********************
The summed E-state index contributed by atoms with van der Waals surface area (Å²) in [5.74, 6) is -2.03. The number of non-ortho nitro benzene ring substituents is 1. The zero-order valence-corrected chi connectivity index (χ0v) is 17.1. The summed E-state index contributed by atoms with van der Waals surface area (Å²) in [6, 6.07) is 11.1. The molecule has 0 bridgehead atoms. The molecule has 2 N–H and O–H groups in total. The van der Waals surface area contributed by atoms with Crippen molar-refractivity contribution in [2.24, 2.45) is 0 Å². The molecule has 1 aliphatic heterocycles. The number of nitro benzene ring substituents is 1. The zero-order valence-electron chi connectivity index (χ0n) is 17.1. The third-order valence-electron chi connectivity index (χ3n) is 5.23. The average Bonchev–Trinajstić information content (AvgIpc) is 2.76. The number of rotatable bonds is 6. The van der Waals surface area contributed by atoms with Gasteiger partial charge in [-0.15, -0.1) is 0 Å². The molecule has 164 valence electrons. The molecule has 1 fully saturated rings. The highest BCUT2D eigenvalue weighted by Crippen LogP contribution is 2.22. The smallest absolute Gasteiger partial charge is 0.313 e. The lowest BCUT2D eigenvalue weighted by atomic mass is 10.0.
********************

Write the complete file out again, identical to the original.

The summed E-state index contributed by atoms with van der Waals surface area (Å²) in [5.74, 6) is -2.03. The number of non-ortho nitro benzene ring substituents is 1. The zero-order valence-corrected chi connectivity index (χ0v) is 17.1. The summed E-state index contributed by atoms with van der Waals surface area (Å²) in [6, 6.07) is 11.1. The molecule has 0 bridgehead atoms. The molecule has 2 N–H and O–H groups in total. The van der Waals surface area contributed by atoms with Crippen molar-refractivity contribution in [2.24, 2.45) is 0 Å². The molecule has 1 aliphatic heterocycles. The number of nitro benzene ring substituents is 1. The zero-order valence-electron chi connectivity index (χ0n) is 17.1. The third-order valence-electron chi connectivity index (χ3n) is 5.23. The average Bonchev–Trinajstić information content (AvgIpc) is 2.76. The number of rotatable bonds is 6. The van der Waals surface area contributed by atoms with Gasteiger partial charge in [-0.15, -0.1) is 0 Å². The molecule has 164 valence electrons. The molecule has 1 fully saturated rings. The highest BCUT2D eigenvalue weighted by Crippen LogP contribution is 2.22. The smallest absolute Gasteiger partial charge is 0.313 e. The lowest BCUT2D eigenvalue weighted by atomic mass is 10.0.